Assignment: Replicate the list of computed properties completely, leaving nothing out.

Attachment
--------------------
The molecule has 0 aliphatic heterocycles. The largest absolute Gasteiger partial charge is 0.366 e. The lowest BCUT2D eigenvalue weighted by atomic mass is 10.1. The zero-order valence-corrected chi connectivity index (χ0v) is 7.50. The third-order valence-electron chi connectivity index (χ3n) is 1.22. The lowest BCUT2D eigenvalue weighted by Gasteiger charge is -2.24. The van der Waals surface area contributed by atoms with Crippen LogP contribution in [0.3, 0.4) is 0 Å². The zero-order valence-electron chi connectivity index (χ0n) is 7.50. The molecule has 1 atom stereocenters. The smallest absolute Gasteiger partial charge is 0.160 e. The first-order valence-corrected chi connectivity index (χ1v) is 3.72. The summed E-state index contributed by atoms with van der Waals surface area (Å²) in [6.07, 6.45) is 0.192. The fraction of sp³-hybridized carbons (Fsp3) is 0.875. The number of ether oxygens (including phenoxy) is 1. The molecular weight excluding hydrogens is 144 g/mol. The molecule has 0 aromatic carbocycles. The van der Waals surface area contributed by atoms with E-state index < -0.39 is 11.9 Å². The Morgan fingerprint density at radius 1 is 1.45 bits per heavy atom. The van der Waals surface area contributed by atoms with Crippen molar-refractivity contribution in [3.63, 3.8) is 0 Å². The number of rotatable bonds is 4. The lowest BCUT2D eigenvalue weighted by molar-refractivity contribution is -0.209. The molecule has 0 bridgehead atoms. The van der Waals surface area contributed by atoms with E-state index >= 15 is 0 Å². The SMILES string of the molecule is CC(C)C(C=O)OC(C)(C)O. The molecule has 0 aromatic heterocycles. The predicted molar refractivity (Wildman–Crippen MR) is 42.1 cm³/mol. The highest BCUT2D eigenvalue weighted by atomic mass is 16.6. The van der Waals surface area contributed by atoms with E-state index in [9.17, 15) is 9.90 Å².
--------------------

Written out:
The molecule has 0 aliphatic heterocycles. The largest absolute Gasteiger partial charge is 0.366 e. The lowest BCUT2D eigenvalue weighted by atomic mass is 10.1. The zero-order valence-corrected chi connectivity index (χ0v) is 7.50. The third-order valence-electron chi connectivity index (χ3n) is 1.22. The lowest BCUT2D eigenvalue weighted by Gasteiger charge is -2.24. The van der Waals surface area contributed by atoms with Crippen LogP contribution in [0.3, 0.4) is 0 Å². The zero-order valence-electron chi connectivity index (χ0n) is 7.50. The molecule has 1 atom stereocenters. The smallest absolute Gasteiger partial charge is 0.160 e. The first-order valence-corrected chi connectivity index (χ1v) is 3.72. The summed E-state index contributed by atoms with van der Waals surface area (Å²) in [6.07, 6.45) is 0.192. The fraction of sp³-hybridized carbons (Fsp3) is 0.875. The number of ether oxygens (including phenoxy) is 1. The molecular weight excluding hydrogens is 144 g/mol. The molecule has 0 aromatic carbocycles. The van der Waals surface area contributed by atoms with E-state index < -0.39 is 11.9 Å². The Morgan fingerprint density at radius 1 is 1.45 bits per heavy atom. The van der Waals surface area contributed by atoms with Crippen molar-refractivity contribution in [3.63, 3.8) is 0 Å². The number of rotatable bonds is 4. The lowest BCUT2D eigenvalue weighted by molar-refractivity contribution is -0.209. The molecule has 0 bridgehead atoms. The van der Waals surface area contributed by atoms with E-state index >= 15 is 0 Å². The SMILES string of the molecule is CC(C)C(C=O)OC(C)(C)O. The molecule has 0 aromatic heterocycles. The predicted molar refractivity (Wildman–Crippen MR) is 42.1 cm³/mol. The highest BCUT2D eigenvalue weighted by atomic mass is 16.6. The van der Waals surface area contributed by atoms with E-state index in [9.17, 15) is 9.90 Å².